The Weekly Tail ‘Gater: Season Standouts: Picking the Award Winners

Mike Nanna

As the 2007 Major League Baseball season winds down and the pennant races come to a close, most people’s attention will be on the upcoming playoffs. However, it is still important to reflect on the stars who shined brightest this season and determine which players deserve the highest individual accolade of all: MVP.

In the American League, the MVP conversation begins and ends with New York Yankees third basemen and backpage idol Alex Rodriguez. When he hasn’t been stalking around Toronto with strippers or buying his wife offensive tee-shirts, he’s managed to put together one of the greatest seasons of all-time. While leading the league in home runs, RBI’s, runs, total bases, OBP, OPS and distractions, A-Rod has managed to earn the affection of the Yankee faithful and re-establish himself as the consensus premier player in baseball. He’s the best player on a team that managed to make their way back from a double-digit deficit in the standings and he plays in baseball’s biggest market. Another horrendous postseason can easily erase A-Rod’s legendary season in the hearts of fans, but the MVP votes get submitted before the playoffs start so this race is already over. My apologies to the runners-up: Magglio Ordonez and Vladimir Guerrero.

The National League MVP race is nowhere near as clear cut as the American League race, with multiple candidates staking a legitimate claim to the award. Prince Fielder, first basemen for the Milwaukee Brewers, has slugged his way to the front of the pack with 50 homers and 119 RBI; yet his team is in danger of missing the playoffs. The same can be said for David Wright, whose chances have been hurt by the Mets struggles of late. Wright has been the steadiest Met this year, slugging 30 homers to go along with 33 stolen bases and a .320 batting average. If the Metropolitans can fend off the Phillies for the division, Wright might end up the favorite in this race. Three players who will probably get a ton of attention are the Phillies trio of Jimmy Rollins, Ryan Howard, and Chase Utley. Howard has had another phenomenal year but is hurt by his outrageous strikeout numbers and the fact that Fielder has put up superior numbers at the same position. Rollins has laid his stake to the award, but many baseball insiders say that he isn’t even the most valuable player on his own team. Utley might have run away with this award had he not been injured. However, the thirty games he missed have prevented him from accumulating the numbers he would need to win. Considering that these Phillies will steal votes from each other and that Philadelphia might not even make the playoffs, an MVP award in the city of Brotherly Love seems unlikely. That leaves one last candidate: Matt Holliday, outfielder for the Colorado Rockies. Holliday, on paper, appears to be the strongest candidate statistically. However, he slugs over 200 points lower on the road than at Coors field and his OPS dips from .1159 at home to .854 on the road. Though some have overcome the stigma in the past (Larry Walker circa 1997), this Coors Field creation should fall just short.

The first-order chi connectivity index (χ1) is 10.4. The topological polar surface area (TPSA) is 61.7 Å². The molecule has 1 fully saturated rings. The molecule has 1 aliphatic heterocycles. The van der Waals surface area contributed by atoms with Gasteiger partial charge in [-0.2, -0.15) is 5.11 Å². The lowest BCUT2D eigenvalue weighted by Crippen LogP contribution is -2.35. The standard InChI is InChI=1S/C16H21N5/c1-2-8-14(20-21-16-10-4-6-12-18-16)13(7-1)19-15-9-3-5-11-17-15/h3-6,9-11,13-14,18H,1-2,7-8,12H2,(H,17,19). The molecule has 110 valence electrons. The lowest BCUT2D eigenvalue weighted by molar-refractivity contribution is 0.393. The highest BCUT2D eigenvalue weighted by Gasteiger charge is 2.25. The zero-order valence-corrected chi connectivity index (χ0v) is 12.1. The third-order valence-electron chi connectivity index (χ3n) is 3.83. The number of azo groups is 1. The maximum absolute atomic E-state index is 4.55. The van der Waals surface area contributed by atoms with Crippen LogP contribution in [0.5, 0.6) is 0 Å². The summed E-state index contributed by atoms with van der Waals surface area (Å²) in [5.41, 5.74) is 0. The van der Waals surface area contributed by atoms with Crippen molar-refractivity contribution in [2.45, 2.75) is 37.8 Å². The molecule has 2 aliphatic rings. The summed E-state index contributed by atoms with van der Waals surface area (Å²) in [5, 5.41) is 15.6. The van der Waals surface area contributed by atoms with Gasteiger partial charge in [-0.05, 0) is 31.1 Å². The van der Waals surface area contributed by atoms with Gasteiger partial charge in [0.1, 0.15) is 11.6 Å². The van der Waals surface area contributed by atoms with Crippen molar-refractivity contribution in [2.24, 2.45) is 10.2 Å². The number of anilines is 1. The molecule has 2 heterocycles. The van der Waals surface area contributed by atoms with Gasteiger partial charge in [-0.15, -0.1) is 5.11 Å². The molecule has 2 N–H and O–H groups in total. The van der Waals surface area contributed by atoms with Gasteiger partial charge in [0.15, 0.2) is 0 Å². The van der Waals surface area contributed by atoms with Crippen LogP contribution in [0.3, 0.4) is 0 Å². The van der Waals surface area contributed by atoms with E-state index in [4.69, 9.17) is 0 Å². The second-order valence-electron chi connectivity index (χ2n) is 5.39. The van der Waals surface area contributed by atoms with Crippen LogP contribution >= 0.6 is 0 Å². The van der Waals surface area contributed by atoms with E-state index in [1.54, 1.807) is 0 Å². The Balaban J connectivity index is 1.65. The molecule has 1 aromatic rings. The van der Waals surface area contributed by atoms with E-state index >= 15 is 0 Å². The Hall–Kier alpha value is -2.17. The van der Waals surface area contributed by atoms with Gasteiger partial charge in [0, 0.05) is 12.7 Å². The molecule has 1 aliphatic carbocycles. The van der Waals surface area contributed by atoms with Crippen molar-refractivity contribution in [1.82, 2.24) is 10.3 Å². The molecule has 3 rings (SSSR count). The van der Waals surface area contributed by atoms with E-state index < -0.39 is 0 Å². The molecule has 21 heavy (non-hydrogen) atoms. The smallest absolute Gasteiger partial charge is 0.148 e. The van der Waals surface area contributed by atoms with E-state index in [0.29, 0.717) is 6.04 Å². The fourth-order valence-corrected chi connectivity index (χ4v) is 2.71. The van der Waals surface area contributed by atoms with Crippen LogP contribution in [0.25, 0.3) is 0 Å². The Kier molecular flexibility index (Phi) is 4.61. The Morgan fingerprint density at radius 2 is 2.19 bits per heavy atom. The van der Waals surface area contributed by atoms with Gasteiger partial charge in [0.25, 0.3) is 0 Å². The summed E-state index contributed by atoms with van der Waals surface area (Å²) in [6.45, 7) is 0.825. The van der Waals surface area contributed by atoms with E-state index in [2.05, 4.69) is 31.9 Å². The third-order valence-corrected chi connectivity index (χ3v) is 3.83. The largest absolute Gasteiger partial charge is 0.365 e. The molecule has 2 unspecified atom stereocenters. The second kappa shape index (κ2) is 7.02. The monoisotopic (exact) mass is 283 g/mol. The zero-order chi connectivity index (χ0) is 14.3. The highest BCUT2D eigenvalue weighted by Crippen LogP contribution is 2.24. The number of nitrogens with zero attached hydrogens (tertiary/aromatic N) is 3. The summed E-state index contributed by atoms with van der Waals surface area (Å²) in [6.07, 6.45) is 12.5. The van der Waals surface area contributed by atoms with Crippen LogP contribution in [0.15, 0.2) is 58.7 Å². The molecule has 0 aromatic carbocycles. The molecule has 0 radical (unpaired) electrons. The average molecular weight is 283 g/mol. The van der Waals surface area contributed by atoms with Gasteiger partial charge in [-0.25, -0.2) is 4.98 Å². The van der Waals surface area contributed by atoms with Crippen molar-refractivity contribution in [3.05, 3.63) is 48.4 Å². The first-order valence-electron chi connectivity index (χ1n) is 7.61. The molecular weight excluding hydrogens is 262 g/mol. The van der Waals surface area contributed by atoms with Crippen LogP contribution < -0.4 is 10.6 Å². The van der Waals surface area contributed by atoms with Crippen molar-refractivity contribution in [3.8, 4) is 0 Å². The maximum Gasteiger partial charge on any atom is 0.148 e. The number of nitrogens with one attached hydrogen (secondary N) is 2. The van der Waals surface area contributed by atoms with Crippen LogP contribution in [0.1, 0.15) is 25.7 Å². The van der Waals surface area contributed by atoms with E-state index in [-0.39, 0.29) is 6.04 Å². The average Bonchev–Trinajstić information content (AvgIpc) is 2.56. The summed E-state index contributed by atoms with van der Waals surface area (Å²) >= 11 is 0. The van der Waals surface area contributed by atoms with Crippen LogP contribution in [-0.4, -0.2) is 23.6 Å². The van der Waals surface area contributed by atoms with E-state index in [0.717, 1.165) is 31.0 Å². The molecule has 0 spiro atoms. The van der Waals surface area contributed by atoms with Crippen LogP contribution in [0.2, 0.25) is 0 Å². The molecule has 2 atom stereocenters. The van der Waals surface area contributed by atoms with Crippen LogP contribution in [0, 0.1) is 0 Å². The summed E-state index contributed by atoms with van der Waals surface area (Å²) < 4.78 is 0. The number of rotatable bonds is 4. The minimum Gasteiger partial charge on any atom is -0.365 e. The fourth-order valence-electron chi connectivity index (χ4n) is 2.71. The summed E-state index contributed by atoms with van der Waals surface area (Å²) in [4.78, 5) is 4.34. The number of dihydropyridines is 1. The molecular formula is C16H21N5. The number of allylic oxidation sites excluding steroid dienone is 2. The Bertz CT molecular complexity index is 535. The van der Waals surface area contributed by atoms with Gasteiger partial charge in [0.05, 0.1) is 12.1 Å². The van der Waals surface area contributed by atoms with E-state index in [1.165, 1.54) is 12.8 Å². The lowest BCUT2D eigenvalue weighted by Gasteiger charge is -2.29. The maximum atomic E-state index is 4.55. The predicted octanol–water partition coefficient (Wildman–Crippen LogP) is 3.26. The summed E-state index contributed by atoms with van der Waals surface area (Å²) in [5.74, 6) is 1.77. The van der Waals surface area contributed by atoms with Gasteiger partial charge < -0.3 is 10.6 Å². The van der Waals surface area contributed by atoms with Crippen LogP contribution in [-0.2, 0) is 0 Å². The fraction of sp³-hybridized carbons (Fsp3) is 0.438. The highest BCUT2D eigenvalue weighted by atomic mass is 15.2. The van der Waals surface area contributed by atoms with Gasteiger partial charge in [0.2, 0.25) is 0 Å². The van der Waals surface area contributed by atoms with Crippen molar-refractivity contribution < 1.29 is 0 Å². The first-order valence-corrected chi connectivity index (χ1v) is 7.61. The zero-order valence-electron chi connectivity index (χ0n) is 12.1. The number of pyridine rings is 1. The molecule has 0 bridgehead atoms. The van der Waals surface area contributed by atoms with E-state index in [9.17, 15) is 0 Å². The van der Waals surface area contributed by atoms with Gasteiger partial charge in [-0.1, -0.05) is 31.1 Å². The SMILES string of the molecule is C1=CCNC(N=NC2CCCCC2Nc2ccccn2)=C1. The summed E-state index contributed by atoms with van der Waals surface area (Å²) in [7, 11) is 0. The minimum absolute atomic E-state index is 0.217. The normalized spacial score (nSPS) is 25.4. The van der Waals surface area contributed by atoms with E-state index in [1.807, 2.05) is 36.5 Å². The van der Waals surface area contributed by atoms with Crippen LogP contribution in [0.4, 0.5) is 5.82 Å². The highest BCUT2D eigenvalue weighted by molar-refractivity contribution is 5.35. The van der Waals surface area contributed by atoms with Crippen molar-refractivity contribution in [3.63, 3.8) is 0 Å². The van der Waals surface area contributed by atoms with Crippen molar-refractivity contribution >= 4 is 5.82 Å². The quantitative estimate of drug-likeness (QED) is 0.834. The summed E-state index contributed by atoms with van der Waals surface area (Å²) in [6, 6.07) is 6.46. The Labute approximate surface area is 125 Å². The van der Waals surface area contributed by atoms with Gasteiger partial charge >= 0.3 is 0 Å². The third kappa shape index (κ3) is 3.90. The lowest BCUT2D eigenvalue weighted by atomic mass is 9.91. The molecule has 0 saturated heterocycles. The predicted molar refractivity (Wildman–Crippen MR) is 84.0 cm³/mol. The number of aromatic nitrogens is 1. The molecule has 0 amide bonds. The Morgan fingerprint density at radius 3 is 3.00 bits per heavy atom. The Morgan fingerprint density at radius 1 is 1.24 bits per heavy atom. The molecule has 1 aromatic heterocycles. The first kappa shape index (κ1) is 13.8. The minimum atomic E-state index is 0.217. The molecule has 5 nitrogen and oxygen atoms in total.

As for the American League Cy Young, it appears to be a two-man race at this point. Despite Fausto Carmona’s emergence, John Lackey’s phenomenal efforts, J.J. Putz’s Sandman-like season and Johan Santana arguably remaining the best pitcher on the planet, Cleveland’s C.C. Sabathia and Boston’s Josh Beckett are the two leading candidates. C.C. has led the Indians to their first division title since 2001 with 18 wins, four complete games and 205 strikeouts while sporting a 3.19 ERA and 1.14 WHIP. These great numbers have come across a league high 234 innings so far this season. The big lefty has defined the meaning of workhorse this year and deserves a lot of credit for pitching lights-out in a very tough division. Boston’s Beckett has less strikeouts (188) with a similar ERA (3.14) and WHIP (1.12), but his 20 wins distinguish him from his competitors. Whether that is fair or not is debatable, but the voters will ultimately see that number more than any other. When one factors in that Beckett plays in a bigger market, I think there is a good chance Beckett gets the edge, but barely. The last week of the season may very well play a big role in this race.

In the National League, the Cy Young race is less of a question. While Brandon Webb’s lengthy scoreless inning streak was commendable and Aaron Harang, John Smoltz and Chris Young have all been brilliant, one man stands above the rest. That is San Diego ace Jake Peavy, who has challenged the aforementioned Santana for alpha-ace status this year. Peavy has won 18 games for the first-place Padres with a MLB leading 233 strikeouts, a 2.36 ERA and 1.03 WHIP in 210 innings pitched. Peavy has fulfilled his much-heralded potential and rebounded from a so-so 2006 to be the clear cut Cy Young winner in the National League for 2007. He’s cut from the old mold with an admirable Alabama toughness that sets him apart from the delicate pitchers of the present. If this race isn’t unanimous, it would be a surprise.